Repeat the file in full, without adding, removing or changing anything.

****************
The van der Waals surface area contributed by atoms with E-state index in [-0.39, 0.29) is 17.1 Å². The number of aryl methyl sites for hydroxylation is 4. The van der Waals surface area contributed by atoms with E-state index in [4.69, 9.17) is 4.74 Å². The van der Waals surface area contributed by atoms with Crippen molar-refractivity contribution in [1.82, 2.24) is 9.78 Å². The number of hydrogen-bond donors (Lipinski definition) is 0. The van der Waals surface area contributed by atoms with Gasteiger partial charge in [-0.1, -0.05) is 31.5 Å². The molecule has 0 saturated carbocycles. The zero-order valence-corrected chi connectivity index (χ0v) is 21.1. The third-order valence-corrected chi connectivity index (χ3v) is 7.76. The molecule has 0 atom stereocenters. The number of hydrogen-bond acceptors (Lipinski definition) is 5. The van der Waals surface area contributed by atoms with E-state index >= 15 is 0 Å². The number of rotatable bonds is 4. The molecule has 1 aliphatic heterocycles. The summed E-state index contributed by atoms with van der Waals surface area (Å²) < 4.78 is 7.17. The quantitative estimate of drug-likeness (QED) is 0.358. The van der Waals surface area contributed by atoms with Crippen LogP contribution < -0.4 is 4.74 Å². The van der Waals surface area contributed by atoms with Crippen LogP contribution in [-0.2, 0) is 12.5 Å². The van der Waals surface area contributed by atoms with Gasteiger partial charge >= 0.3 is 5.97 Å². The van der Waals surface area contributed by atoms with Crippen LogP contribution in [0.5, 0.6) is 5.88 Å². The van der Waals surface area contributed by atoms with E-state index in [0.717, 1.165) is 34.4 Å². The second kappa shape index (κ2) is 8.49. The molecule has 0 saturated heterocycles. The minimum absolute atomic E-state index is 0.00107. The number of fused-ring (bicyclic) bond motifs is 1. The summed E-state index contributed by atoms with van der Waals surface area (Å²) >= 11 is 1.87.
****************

The van der Waals surface area contributed by atoms with E-state index in [-0.39, 0.29) is 17.1 Å². The number of aryl methyl sites for hydroxylation is 4. The van der Waals surface area contributed by atoms with E-state index in [4.69, 9.17) is 4.74 Å². The van der Waals surface area contributed by atoms with Crippen molar-refractivity contribution in [1.82, 2.24) is 9.78 Å². The number of hydrogen-bond donors (Lipinski definition) is 0. The van der Waals surface area contributed by atoms with Gasteiger partial charge in [-0.1, -0.05) is 31.5 Å². The molecule has 0 saturated carbocycles. The zero-order valence-corrected chi connectivity index (χ0v) is 21.1. The third-order valence-corrected chi connectivity index (χ3v) is 7.76. The molecule has 0 atom stereocenters. The number of hydrogen-bond acceptors (Lipinski definition) is 5. The van der Waals surface area contributed by atoms with E-state index >= 15 is 0 Å². The number of rotatable bonds is 4. The molecule has 1 aliphatic heterocycles. The summed E-state index contributed by atoms with van der Waals surface area (Å²) < 4.78 is 7.17. The quantitative estimate of drug-likeness (QED) is 0.358. The van der Waals surface area contributed by atoms with Crippen LogP contribution < -0.4 is 4.74 Å². The van der Waals surface area contributed by atoms with Crippen LogP contribution in [-0.2, 0) is 12.5 Å². The van der Waals surface area contributed by atoms with Gasteiger partial charge >= 0.3 is 5.97 Å². The van der Waals surface area contributed by atoms with Crippen LogP contribution in [0.5, 0.6) is 5.88 Å². The van der Waals surface area contributed by atoms with E-state index in [0.717, 1.165) is 34.4 Å². The second kappa shape index (κ2) is 8.49. The molecule has 0 saturated heterocycles. The minimum absolute atomic E-state index is 0.00107. The number of fused-ring (bicyclic) bond motifs is 1. The summed E-state index contributed by atoms with van der Waals surface area (Å²) >= 11 is 1.87.